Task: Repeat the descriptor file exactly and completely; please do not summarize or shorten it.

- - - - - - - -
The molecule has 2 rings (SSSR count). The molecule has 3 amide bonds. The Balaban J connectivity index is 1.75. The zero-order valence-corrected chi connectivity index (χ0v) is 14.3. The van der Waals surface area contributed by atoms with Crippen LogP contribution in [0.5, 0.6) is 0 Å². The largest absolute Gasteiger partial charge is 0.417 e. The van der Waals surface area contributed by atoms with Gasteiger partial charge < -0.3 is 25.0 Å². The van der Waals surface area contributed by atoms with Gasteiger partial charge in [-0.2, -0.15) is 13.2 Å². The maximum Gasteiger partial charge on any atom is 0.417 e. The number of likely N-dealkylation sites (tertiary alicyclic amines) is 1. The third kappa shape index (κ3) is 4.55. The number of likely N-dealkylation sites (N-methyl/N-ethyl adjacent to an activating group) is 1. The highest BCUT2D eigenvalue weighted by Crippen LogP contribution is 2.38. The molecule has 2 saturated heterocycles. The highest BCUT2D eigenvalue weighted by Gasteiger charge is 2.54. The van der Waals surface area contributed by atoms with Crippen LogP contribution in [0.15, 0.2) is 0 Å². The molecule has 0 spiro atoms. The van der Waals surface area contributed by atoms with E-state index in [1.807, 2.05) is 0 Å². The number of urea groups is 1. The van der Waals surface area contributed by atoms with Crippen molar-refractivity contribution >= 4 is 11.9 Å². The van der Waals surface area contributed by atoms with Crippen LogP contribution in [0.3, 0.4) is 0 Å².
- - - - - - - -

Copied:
The molecule has 2 rings (SSSR count). The molecule has 3 amide bonds. The Balaban J connectivity index is 1.75. The zero-order valence-corrected chi connectivity index (χ0v) is 14.3. The van der Waals surface area contributed by atoms with Crippen LogP contribution in [0.5, 0.6) is 0 Å². The largest absolute Gasteiger partial charge is 0.417 e. The van der Waals surface area contributed by atoms with Gasteiger partial charge < -0.3 is 25.0 Å². The van der Waals surface area contributed by atoms with Gasteiger partial charge in [-0.2, -0.15) is 13.2 Å². The maximum Gasteiger partial charge on any atom is 0.417 e. The number of likely N-dealkylation sites (tertiary alicyclic amines) is 1. The third kappa shape index (κ3) is 4.55. The number of likely N-dealkylation sites (N-methyl/N-ethyl adjacent to an activating group) is 1. The highest BCUT2D eigenvalue weighted by Crippen LogP contribution is 2.38. The molecule has 2 saturated heterocycles. The highest BCUT2D eigenvalue weighted by Gasteiger charge is 2.54. The van der Waals surface area contributed by atoms with Crippen LogP contribution in [0.15, 0.2) is 0 Å². The molecule has 0 spiro atoms. The van der Waals surface area contributed by atoms with E-state index in [1.807, 2.05) is 0 Å². The number of urea groups is 1. The van der Waals surface area contributed by atoms with Crippen molar-refractivity contribution >= 4 is 11.9 Å². The van der Waals surface area contributed by atoms with Crippen LogP contribution in [0.3, 0.4) is 0 Å².